By Brian Feinzimer
By Charles Lam
By Joel Beers
By LP Hastings
By Dave Barton
By LP Hastings
By Joel Beers
If one were to offer a criticism of academic poetry—poetry written by poetry professors in universities and colleges—it would have to be this: they're usually exquisitely crafted poems about nothing. And the academic poets like it that way. Take UC Irvine, please: despite a sterling fiction-writing program that has produced such literary notables as Michael Chabon and Greg Bills, UCI is singularly mediocre when it comes to poetry. The university's MFA in poetry program has turned out a few fine poets (Eve Wood, Carrie Etter and Allyson Shaw come to mind), but it remains isolated from the world beyond Campus Drive. Rather than taking a leadership role in Orange County's poetry community, for example, Irvine academicians have typically dismissed locals. At an independent coffeehouse reading a few years back, I overheard one UCI instructor say, "I don't usually come to places like this. I find readings like these very immature." And—I swear on my mother's womb—the guy was wearing a beret.
Sometime later, at one of the UCI program's few "public" readings—this one at the now-defunct Upchurch-Brown Booksellers—a UCI poetry grad student read a piece about a sign outside UCI; its allusions were as claustrophobic as the inside of a rock, but his colleagues in attendance winked at his joke and cooed as if it were "The Wasteland." More recently, in an interview with Next magazine, UCI poetry professor Jim McMichaels was asked if he could see any trends in contemporary poetry. He replied quite plainly that he couldn't. "I don't see where it would go," he said, "and I don't see any difference where it would. That has nothing to do with poetry."
Engagement ought to have everything to do with poetry. Sadly, today's "best" poets—those with respectable credentials, time, and access to university presses and journals—lack conviction. They are at the dead end of a 20-year decline—from a time when poetry embraced radical politics in the 1950s, '60s and '70s to the '80s and '90s, when poetry became a literary parlor trick. More concerned with pleasing other poets, the parlor tricksters deny those who most desperately need their words and then hold up the public's indifference to poetry as evidence of some great flaw in the American people.
Andres Montoya was different. Montoya wrote well-crafted poems about something, poems that continue to speak not to an artificial, self-proclaimed elite, but rather to the poor and struggling most in need of healing. Ironically, it was UCI that awarded Montoya the prestigious Chicano/Latino Literary Prize in 1997 for poems that would be included in his collection the iceworker sings and other poems, recently published by Bilingual Press. Iceworker is an impressive journal of the writer's youth in Fresno and the violence and desperation that walk hand in hand with poverty. Moreover, the book chronicles Montoya's search for redemption: first through religion, later through love. His quest ends when he realizes that the two are one and the same: "i am not unusual, you see. i am in love, in love/with a girl from the sea who sleeps with her head/in the valley. i cry and laugh and live in the dust of the earth./i am born, bought with blood into the spirit, but/still the flesh is of clay, of dust, of death."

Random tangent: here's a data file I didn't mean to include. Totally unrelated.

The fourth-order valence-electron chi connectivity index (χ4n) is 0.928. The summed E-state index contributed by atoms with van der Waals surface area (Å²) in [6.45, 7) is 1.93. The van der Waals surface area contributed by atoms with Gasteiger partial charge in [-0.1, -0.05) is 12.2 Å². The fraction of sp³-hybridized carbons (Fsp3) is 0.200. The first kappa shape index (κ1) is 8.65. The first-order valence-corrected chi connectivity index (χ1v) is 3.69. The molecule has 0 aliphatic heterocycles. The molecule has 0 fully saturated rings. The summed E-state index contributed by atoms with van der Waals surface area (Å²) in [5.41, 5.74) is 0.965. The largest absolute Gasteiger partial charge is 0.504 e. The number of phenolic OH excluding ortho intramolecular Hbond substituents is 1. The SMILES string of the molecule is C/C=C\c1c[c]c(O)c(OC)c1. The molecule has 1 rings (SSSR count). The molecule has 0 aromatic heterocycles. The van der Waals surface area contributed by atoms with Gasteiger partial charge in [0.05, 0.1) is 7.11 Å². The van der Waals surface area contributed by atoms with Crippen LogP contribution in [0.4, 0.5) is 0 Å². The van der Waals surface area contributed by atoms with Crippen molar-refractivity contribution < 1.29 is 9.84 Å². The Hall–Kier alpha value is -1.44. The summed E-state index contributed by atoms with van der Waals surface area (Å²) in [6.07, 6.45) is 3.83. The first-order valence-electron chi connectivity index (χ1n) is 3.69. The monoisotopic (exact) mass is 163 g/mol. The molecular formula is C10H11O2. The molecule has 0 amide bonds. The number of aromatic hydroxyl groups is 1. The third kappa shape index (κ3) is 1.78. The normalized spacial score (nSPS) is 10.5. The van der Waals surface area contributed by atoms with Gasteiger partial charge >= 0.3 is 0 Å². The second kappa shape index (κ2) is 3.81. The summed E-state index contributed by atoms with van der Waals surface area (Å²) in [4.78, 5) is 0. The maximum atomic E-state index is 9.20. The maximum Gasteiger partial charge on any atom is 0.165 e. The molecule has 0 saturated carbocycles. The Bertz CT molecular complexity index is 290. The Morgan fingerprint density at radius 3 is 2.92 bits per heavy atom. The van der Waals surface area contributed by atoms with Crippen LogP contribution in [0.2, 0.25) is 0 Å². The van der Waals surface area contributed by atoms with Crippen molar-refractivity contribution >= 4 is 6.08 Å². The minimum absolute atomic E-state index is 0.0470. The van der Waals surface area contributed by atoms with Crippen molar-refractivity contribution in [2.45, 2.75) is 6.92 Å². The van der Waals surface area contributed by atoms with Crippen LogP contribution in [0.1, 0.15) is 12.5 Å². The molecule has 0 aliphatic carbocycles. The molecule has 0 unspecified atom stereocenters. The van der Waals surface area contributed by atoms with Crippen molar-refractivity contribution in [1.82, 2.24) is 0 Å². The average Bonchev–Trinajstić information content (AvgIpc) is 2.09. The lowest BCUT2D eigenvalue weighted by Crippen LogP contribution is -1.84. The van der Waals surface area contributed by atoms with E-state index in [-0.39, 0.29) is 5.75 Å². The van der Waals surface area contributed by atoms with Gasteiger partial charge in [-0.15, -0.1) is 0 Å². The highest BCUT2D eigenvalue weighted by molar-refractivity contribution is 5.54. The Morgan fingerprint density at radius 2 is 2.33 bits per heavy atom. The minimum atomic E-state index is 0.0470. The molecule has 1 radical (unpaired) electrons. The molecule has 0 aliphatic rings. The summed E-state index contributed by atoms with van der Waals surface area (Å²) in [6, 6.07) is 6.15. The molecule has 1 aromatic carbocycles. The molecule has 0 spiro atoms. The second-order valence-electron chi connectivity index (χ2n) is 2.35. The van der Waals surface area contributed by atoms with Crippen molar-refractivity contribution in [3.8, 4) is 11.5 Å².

This is marvelous work, one with a central, universal thread that any but the most pampered can relate to: work. It begins with a series of poems detailing Montoya's life as an iceworker. "He liked this job because they let him alone./here, everyone wore earplugs/and he was left in a room/by himself to stack blocks/of ice into rows of crystal perfection." As the poem "the iceworker sings" progresses, it becomes evident that the icehouse is an ideal place to seek shelter from "the Hell of Fresno in Summer"; as more poems unfold, one sees he is seeking asylum from more than the heat. He is hiding from his own adultery ("i can hear/the brown and black/whores/calling my name,/knowing that the state/paid me today/and my wife is in/Bakersfield") and the constant stream of violent deaths around him ("were you ready for the boys/who beat your brother dead?/Ö you went inside/and watched tv alone,/as if nothing was happening,/as if all of this was natural").
Montoya's world is bereft of heroes and saviors, although he seeks them in the worthy likes of Che Guevara and Jesus. Eventually, he finds he had better begin by saving his own soul rather than hoping for rescue from outside. In "the ice worker considers mercy and grace," the reader sees Montoya's epiphany—that he is no different from anyone around him: "this is the naked truth:/Christ came walking up blackstone avenue/and i dragged him into an alley/and spit on his face. he didn't say anything/and it pissed me off./i shoved a beanie of thorns onto the thin skin/of his head and laughed. he began to bleed/but he said nothing, so i spit again./my friends, the preachers and cops/said, 'nail him! nail him!'/so we yanked off his beard."